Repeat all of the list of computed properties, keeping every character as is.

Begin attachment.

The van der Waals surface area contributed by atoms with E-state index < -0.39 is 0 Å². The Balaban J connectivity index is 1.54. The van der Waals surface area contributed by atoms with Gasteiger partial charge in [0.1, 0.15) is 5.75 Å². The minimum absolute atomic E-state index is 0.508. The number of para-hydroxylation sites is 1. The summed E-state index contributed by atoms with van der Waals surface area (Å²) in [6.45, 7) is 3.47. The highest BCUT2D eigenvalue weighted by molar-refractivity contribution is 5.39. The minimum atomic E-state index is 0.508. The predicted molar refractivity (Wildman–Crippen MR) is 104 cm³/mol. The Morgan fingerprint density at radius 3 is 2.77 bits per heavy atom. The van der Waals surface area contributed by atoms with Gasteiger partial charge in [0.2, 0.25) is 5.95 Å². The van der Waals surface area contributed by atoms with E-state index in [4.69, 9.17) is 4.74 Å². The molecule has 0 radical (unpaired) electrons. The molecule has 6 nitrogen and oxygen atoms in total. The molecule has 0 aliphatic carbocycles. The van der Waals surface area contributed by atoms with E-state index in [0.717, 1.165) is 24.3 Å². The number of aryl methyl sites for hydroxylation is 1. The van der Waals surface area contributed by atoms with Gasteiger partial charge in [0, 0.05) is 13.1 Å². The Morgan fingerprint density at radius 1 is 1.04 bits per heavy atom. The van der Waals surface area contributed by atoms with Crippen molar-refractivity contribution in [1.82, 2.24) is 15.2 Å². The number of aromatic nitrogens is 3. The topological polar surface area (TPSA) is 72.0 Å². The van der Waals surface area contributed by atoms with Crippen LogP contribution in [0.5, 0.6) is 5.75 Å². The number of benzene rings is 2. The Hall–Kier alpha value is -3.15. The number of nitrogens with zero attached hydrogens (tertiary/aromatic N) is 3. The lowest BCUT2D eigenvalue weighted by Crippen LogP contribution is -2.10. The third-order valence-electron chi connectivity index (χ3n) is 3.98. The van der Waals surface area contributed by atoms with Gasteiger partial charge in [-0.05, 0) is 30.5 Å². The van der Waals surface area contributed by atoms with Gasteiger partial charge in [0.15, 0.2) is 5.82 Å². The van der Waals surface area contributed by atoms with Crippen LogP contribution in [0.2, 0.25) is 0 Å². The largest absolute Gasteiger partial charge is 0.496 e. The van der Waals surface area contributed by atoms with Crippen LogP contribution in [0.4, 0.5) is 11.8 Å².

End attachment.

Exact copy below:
The van der Waals surface area contributed by atoms with E-state index < -0.39 is 0 Å². The Balaban J connectivity index is 1.54. The van der Waals surface area contributed by atoms with Gasteiger partial charge in [0.1, 0.15) is 5.75 Å². The minimum absolute atomic E-state index is 0.508. The number of para-hydroxylation sites is 1. The summed E-state index contributed by atoms with van der Waals surface area (Å²) in [6.45, 7) is 3.47. The highest BCUT2D eigenvalue weighted by molar-refractivity contribution is 5.39. The minimum atomic E-state index is 0.508. The predicted molar refractivity (Wildman–Crippen MR) is 104 cm³/mol. The Morgan fingerprint density at radius 3 is 2.77 bits per heavy atom. The van der Waals surface area contributed by atoms with Gasteiger partial charge in [0.2, 0.25) is 5.95 Å². The van der Waals surface area contributed by atoms with E-state index in [4.69, 9.17) is 4.74 Å². The molecule has 0 radical (unpaired) electrons. The molecule has 6 nitrogen and oxygen atoms in total. The molecule has 0 aliphatic carbocycles. The van der Waals surface area contributed by atoms with E-state index in [0.717, 1.165) is 24.3 Å². The number of aryl methyl sites for hydroxylation is 1. The van der Waals surface area contributed by atoms with Gasteiger partial charge in [0, 0.05) is 13.1 Å². The Morgan fingerprint density at radius 1 is 1.04 bits per heavy atom. The van der Waals surface area contributed by atoms with Crippen molar-refractivity contribution in [1.82, 2.24) is 15.2 Å². The number of aromatic nitrogens is 3. The topological polar surface area (TPSA) is 72.0 Å². The van der Waals surface area contributed by atoms with Crippen LogP contribution in [0.5, 0.6) is 5.75 Å². The number of benzene rings is 2. The Hall–Kier alpha value is -3.15. The number of nitrogens with zero attached hydrogens (tertiary/aromatic N) is 3. The lowest BCUT2D eigenvalue weighted by Crippen LogP contribution is -2.10. The third-order valence-electron chi connectivity index (χ3n) is 3.98. The van der Waals surface area contributed by atoms with Gasteiger partial charge in [-0.05, 0) is 30.5 Å². The van der Waals surface area contributed by atoms with Gasteiger partial charge in [0.15, 0.2) is 5.82 Å². The van der Waals surface area contributed by atoms with Crippen LogP contribution in [0.2, 0.25) is 0 Å². The largest absolute Gasteiger partial charge is 0.496 e. The van der Waals surface area contributed by atoms with Crippen LogP contribution in [0.4, 0.5) is 11.8 Å².